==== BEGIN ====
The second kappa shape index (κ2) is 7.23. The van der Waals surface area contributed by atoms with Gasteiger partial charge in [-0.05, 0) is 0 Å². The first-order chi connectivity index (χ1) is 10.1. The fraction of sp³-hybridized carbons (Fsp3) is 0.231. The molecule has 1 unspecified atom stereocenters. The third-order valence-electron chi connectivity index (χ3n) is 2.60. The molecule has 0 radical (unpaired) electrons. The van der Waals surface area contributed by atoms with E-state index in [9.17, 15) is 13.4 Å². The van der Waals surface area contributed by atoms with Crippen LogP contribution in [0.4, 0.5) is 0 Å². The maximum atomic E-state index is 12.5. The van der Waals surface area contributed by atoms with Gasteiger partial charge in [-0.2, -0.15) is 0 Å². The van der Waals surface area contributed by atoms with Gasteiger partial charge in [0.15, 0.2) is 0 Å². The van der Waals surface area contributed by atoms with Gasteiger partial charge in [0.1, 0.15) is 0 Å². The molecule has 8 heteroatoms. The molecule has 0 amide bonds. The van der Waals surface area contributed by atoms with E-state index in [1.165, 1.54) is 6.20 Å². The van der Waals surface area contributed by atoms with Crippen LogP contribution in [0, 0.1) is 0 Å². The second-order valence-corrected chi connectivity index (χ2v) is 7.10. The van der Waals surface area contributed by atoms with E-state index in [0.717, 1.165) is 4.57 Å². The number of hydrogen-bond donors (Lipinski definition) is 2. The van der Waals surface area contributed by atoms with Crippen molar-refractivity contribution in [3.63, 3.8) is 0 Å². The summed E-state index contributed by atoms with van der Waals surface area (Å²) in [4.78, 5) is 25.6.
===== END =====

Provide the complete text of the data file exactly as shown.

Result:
The second kappa shape index (κ2) is 7.23. The van der Waals surface area contributed by atoms with Gasteiger partial charge in [-0.05, 0) is 0 Å². The first-order chi connectivity index (χ1) is 10.1. The fraction of sp³-hybridized carbons (Fsp3) is 0.231. The molecule has 1 unspecified atom stereocenters. The third-order valence-electron chi connectivity index (χ3n) is 2.60. The molecule has 0 radical (unpaired) electrons. The van der Waals surface area contributed by atoms with E-state index in [9.17, 15) is 13.4 Å². The van der Waals surface area contributed by atoms with Crippen LogP contribution in [0.4, 0.5) is 0 Å². The maximum atomic E-state index is 12.5. The van der Waals surface area contributed by atoms with Gasteiger partial charge in [-0.2, -0.15) is 0 Å². The van der Waals surface area contributed by atoms with Gasteiger partial charge in [0.15, 0.2) is 0 Å². The van der Waals surface area contributed by atoms with Gasteiger partial charge in [0.1, 0.15) is 0 Å². The molecule has 8 heteroatoms. The molecule has 0 amide bonds. The van der Waals surface area contributed by atoms with E-state index in [1.165, 1.54) is 6.20 Å². The van der Waals surface area contributed by atoms with Crippen LogP contribution in [0, 0.1) is 0 Å². The second-order valence-corrected chi connectivity index (χ2v) is 7.10. The van der Waals surface area contributed by atoms with E-state index in [0.717, 1.165) is 4.57 Å². The number of hydrogen-bond donors (Lipinski definition) is 2. The van der Waals surface area contributed by atoms with Crippen molar-refractivity contribution in [3.63, 3.8) is 0 Å². The summed E-state index contributed by atoms with van der Waals surface area (Å²) in [4.78, 5) is 25.6.